The subject of whitewashed textbooks has been hotly contested in the last two decades. Both Japan and China have condoned and published textbooks that skip over ugly events that the government would rather forget. Each nation has skeletons it is eager to keep locked away. Every nation has experienced denial, according to Professor Wakeman: “This is an issue that will always be with us. Every system and every nation will try to present a version of its own history that is the most comforting.” Consider the case of the United States, where slavery once prevailed and millions of Native Americans were slaughtered. It was only in the 1960s and 1970s, over a century after the events, that serious efforts were made to confront the past and engage in dialogue with the descendents of victims.

It is just too soon for China? Both the Great Leap Forward and the Cultural Revolution occurred less than fifty years ago. Taking the example of America into consideration, should we be more understanding of China? Fong, the Santa Clara lawyer, argues that China is “not a threat to the U.S. Give them a break in terms of how long it will take for China to correct its human-rights problems!” But, she insists all nations have to come to terms with their past sooner or later if they want to “move forward and work with each other.”

Every nation is guilty of hypocrisies. Japan claims to be a democracy yet refuses to be honest about its inglorious past. China accuses Japan of denial, yet refuses to address its own violent and repressive history. The cultural notion of “face,” that is, avoiding shame and maintaining pride, is an important factor in accounting for the ways in which Japan and China have dealt with their past. “I think it’s especially hard for Asian peoples to fess up,” says Fong. “The reason China won’t own up to its own wrongdoings is the same reason Japan won’t admit to committing crimes against China.”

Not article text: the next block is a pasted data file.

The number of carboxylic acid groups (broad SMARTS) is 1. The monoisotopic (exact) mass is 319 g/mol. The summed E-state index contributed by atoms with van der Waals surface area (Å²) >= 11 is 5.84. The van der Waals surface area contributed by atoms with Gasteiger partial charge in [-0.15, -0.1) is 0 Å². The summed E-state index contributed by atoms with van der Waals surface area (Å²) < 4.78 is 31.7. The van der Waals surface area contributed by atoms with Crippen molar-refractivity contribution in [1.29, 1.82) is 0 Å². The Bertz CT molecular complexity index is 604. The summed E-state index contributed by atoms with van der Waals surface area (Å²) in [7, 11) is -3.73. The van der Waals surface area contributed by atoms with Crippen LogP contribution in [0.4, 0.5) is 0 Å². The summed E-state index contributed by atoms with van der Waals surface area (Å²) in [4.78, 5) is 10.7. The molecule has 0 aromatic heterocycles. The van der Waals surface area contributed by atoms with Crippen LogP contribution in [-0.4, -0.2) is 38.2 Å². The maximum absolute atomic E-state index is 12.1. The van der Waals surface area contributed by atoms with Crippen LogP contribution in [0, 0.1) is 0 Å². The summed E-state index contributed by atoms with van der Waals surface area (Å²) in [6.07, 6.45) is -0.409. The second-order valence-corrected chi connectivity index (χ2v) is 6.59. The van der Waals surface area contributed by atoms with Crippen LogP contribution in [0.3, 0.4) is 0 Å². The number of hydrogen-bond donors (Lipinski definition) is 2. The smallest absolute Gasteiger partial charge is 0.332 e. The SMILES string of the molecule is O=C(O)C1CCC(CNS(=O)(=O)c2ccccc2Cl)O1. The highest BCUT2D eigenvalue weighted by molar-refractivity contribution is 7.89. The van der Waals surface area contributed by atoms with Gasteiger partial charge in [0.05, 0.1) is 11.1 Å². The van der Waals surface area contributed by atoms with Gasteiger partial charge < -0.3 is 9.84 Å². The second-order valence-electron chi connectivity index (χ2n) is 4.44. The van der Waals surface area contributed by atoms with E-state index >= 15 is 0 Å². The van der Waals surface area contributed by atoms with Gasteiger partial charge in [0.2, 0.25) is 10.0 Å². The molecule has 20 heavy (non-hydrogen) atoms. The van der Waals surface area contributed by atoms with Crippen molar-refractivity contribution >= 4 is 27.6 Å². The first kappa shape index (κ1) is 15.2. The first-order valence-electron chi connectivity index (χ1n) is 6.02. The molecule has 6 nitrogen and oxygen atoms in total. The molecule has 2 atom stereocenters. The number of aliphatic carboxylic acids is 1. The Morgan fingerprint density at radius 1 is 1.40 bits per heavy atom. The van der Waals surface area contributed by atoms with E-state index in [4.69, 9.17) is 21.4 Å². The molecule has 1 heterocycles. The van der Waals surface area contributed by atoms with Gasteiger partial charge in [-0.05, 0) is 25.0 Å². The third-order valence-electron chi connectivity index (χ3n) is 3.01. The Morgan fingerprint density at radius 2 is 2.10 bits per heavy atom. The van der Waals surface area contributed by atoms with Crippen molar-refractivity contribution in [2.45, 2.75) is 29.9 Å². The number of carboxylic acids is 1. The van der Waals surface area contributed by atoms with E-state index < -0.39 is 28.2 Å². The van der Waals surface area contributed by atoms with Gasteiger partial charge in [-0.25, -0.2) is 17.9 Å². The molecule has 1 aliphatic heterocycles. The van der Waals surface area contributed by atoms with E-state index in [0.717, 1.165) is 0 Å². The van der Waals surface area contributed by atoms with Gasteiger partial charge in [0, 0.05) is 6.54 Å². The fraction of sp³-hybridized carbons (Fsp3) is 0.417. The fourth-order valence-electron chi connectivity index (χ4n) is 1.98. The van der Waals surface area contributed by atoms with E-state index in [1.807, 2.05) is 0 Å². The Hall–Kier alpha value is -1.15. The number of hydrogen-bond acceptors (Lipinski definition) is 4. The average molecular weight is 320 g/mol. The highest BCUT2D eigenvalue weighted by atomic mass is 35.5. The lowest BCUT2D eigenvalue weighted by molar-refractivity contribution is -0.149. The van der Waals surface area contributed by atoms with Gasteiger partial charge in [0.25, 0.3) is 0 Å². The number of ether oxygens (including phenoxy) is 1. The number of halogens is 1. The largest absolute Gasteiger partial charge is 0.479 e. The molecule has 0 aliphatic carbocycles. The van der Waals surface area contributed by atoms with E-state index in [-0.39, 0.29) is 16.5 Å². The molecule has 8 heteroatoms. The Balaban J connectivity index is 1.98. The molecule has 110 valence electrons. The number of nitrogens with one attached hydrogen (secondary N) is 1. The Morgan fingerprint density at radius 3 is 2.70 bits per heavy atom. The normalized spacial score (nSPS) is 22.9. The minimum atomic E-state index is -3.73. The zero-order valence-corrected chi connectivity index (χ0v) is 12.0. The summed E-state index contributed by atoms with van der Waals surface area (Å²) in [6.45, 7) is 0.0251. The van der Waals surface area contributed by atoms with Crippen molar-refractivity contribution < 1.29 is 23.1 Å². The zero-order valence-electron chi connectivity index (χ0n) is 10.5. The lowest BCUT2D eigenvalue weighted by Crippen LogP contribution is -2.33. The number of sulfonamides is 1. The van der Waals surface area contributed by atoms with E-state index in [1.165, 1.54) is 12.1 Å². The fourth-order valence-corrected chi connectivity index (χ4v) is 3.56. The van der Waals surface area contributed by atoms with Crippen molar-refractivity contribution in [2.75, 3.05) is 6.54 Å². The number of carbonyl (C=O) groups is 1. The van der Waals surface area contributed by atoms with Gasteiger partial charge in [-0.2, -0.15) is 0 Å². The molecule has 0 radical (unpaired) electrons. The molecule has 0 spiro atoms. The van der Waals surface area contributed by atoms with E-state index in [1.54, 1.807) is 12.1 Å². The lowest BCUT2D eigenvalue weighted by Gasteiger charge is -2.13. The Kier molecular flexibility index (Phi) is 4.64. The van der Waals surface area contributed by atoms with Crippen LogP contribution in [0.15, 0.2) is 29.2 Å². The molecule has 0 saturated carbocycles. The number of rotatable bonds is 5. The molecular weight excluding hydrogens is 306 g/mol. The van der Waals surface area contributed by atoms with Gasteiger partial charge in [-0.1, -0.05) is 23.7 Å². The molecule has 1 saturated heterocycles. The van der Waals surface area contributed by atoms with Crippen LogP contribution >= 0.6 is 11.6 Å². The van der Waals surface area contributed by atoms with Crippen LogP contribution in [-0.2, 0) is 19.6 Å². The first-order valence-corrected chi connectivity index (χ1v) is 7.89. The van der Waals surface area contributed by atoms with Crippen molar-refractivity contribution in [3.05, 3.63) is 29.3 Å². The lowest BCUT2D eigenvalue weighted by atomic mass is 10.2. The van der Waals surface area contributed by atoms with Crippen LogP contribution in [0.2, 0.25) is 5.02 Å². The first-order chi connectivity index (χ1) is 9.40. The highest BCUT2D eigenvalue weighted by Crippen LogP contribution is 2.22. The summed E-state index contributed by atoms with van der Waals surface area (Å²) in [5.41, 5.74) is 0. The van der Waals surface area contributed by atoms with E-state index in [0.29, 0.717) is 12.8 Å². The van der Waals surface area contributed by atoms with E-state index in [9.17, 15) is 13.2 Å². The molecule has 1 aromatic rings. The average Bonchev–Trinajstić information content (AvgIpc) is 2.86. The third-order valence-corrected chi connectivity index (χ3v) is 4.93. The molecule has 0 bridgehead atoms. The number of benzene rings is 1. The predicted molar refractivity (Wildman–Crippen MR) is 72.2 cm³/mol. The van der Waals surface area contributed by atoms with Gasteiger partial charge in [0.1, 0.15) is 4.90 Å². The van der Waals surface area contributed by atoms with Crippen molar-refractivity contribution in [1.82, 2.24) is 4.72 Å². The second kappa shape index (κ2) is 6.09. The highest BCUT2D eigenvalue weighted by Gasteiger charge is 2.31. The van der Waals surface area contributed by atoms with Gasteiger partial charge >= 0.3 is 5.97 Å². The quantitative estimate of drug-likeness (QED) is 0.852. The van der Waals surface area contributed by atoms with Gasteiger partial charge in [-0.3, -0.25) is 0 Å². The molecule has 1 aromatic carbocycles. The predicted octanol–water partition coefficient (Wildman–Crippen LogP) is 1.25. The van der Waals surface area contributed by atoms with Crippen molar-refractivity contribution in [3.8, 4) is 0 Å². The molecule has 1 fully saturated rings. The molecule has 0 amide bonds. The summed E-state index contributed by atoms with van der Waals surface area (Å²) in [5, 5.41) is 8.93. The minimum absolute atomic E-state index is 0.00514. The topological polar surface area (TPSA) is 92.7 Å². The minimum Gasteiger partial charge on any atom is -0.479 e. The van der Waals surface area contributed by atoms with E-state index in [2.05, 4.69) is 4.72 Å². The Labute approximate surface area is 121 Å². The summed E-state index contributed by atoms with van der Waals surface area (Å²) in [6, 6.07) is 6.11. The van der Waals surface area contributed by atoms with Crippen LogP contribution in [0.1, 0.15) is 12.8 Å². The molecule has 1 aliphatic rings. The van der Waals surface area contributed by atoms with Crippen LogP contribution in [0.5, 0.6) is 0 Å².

“China has realized how important it is to the world, and now it should make that first step. But I think it’s ingrained in Asian culture to save face, to avoid apologizing. This explains why Germany and Japan are so different in dealing with WWII,” Fong says. “But China should be confident and see how far it’s come. It’s a power play between the two countries, because they are both rising world powers, although China looks to supplant Japan. It’s a rivalry, and they aren’t accustomed to getting along.”

Given China’s recent rise, why would it want to air its dirty laundry for the world to see? But by focusing on the past crimes of Japan, China only brings greater attention to its own whitewashings and hypocrisies. The blame game is a double-edged sword that is best put down and retired. As for the status of Bill 684, Kansen Chu, a district representative for California state Senator Alquist, an original author of the bill, said in a recent interview, “We are very confident that it will pass on the assembly floor. After that there is an amendment to present to the assembly Education Committee, so we will have a conference between the assembly and the senate to basically agree on the latest amendment on the assembly side. Then the bill will head toward Governor Schwarzenegger’s desk. He is obligated to sign or veto it by October 9th.”

In late August, Bill 684 was passed by both the Assembly and the State Senate. Although it is not clear whether the bill will be signed by the governor, one thing remains certain. Only when China and Japan resolve their differences will they be able to look into the future together and share the distinction of being the leading powers of Asia.

For more information on Bill 684, follow its progress at this Bill-tracking website.

For more information about California-based organizations advocating Bill 684, see Historical Justice and the Alliance for Preserving the Truth of Sino-Japanese War.